Sublethal and Reproductive Effects of Acute and Chronic Exposure to Flowback and Produced Water from Hydraulic Fracturing on the Water Flea Daphnia magna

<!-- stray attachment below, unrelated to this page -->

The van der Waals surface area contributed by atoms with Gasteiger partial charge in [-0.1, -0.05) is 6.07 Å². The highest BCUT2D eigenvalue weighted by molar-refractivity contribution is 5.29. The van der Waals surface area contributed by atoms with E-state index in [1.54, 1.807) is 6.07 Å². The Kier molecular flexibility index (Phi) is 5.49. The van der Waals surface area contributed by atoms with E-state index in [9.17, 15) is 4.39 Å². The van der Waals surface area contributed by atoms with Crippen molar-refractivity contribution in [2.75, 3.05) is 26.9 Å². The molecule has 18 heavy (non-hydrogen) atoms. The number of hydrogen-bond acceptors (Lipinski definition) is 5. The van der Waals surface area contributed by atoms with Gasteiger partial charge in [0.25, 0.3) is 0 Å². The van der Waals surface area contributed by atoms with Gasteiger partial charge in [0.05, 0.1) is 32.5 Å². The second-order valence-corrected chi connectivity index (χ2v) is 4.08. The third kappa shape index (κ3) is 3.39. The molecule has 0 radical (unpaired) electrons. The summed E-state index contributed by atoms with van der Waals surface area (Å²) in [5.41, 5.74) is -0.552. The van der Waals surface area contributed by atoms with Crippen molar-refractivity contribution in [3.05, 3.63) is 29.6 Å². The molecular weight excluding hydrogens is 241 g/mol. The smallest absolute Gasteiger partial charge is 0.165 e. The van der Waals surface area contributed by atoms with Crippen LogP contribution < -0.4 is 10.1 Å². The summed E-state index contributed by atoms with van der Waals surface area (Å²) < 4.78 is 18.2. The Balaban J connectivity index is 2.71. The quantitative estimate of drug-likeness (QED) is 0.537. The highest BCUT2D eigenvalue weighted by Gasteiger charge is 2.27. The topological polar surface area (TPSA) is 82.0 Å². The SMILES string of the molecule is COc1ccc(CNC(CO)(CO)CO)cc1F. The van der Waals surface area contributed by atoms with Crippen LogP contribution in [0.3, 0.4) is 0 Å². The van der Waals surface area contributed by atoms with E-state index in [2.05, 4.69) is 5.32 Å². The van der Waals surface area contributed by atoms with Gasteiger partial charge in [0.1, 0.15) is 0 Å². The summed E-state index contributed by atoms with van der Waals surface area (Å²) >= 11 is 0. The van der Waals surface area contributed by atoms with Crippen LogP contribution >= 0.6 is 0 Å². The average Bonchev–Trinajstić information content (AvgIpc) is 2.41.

Hydraulic fracturing is an industrial process allowing for the extraction of gas or oil. To fracture the rocks, a proprietary mix of chemicals is injected under high pressure, which later returns to the surface as flowback and produced water (FPW). FPW is a complex chemical mixture consisting of trace metals, organic compounds, and often, high levels of salts. FPW toxicity to the model freshwater crustacean Daphnia magna was characterized utilizing acute (48 h median lethal concentrations; LC50) and chronic (21 day) exposures. A decrease in reproduction was observed, with a mean value of 18.5 neonates produced per replicate over a 21 day chronic exposure to 0.04% FPW, which was a significant decrease from the average of 64 neonates produced in the controls. The time to first brood was delayed in the highest FPW (0.04%) treatment. Neonates exhibited an LC50 of 0.19% of full-strength FPW, making them more sensitive than adults, which displayed an LC50 value of 0.75%. Quantitative PCR highlighted significant changes in expression of genes encoding xenobiotic metabolism (cyp4) and moulting (cut). This study is the first to characterize chronic FPW toxicity and will help with the development of environmental monitoring and risk assessment of FPW spills.